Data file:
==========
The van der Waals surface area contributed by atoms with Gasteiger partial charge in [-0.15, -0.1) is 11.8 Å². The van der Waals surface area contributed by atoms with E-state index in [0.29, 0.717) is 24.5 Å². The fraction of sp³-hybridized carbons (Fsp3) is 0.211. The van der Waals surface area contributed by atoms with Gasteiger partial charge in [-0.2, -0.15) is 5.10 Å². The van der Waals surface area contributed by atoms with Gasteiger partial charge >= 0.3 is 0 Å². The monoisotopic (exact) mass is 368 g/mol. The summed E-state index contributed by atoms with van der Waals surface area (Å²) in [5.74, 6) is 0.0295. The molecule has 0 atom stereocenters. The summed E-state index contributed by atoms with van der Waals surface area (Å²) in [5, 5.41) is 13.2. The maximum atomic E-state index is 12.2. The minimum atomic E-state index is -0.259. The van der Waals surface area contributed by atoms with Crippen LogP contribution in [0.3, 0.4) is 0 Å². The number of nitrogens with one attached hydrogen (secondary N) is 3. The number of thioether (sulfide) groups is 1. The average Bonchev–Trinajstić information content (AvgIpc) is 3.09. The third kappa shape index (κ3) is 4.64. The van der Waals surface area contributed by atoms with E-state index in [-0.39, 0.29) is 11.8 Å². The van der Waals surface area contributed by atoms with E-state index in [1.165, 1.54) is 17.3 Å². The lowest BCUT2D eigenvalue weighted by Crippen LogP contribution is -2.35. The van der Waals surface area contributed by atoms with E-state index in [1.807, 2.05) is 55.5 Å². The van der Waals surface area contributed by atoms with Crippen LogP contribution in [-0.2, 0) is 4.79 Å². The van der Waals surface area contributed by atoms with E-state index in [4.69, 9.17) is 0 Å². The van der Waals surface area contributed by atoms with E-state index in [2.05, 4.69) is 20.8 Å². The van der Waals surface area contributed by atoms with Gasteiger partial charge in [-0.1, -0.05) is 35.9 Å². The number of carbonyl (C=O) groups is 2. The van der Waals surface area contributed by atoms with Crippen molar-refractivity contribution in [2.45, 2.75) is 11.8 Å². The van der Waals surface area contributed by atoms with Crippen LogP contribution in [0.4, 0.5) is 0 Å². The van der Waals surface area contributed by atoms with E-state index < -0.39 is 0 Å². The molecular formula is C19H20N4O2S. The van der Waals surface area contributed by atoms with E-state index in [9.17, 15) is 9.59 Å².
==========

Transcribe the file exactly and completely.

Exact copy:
The van der Waals surface area contributed by atoms with Gasteiger partial charge in [-0.15, -0.1) is 11.8 Å². The van der Waals surface area contributed by atoms with E-state index in [0.29, 0.717) is 24.5 Å². The fraction of sp³-hybridized carbons (Fsp3) is 0.211. The van der Waals surface area contributed by atoms with Gasteiger partial charge in [-0.2, -0.15) is 5.10 Å². The van der Waals surface area contributed by atoms with Gasteiger partial charge >= 0.3 is 0 Å². The monoisotopic (exact) mass is 368 g/mol. The summed E-state index contributed by atoms with van der Waals surface area (Å²) in [5.74, 6) is 0.0295. The molecule has 0 atom stereocenters. The summed E-state index contributed by atoms with van der Waals surface area (Å²) in [5, 5.41) is 13.2. The maximum atomic E-state index is 12.2. The minimum atomic E-state index is -0.259. The van der Waals surface area contributed by atoms with Crippen LogP contribution in [0.3, 0.4) is 0 Å². The number of nitrogens with one attached hydrogen (secondary N) is 3. The number of thioether (sulfide) groups is 1. The average Bonchev–Trinajstić information content (AvgIpc) is 3.09. The third kappa shape index (κ3) is 4.64. The van der Waals surface area contributed by atoms with E-state index in [-0.39, 0.29) is 11.8 Å². The van der Waals surface area contributed by atoms with E-state index in [1.165, 1.54) is 17.3 Å². The lowest BCUT2D eigenvalue weighted by Crippen LogP contribution is -2.35. The van der Waals surface area contributed by atoms with E-state index in [1.807, 2.05) is 55.5 Å². The van der Waals surface area contributed by atoms with Crippen LogP contribution in [-0.2, 0) is 4.79 Å². The van der Waals surface area contributed by atoms with E-state index in [4.69, 9.17) is 0 Å². The van der Waals surface area contributed by atoms with E-state index in [2.05, 4.69) is 20.8 Å². The van der Waals surface area contributed by atoms with Gasteiger partial charge in [-0.1, -0.05) is 35.9 Å². The number of carbonyl (C=O) groups is 2. The van der Waals surface area contributed by atoms with Crippen molar-refractivity contribution in [2.45, 2.75) is 11.8 Å². The van der Waals surface area contributed by atoms with Crippen LogP contribution in [0.4, 0.5) is 0 Å². The van der Waals surface area contributed by atoms with E-state index < -0.39 is 0 Å². The molecular formula is C19H20N4O2S. The van der Waals surface area contributed by atoms with E-state index in [9.17, 15) is 9.59 Å².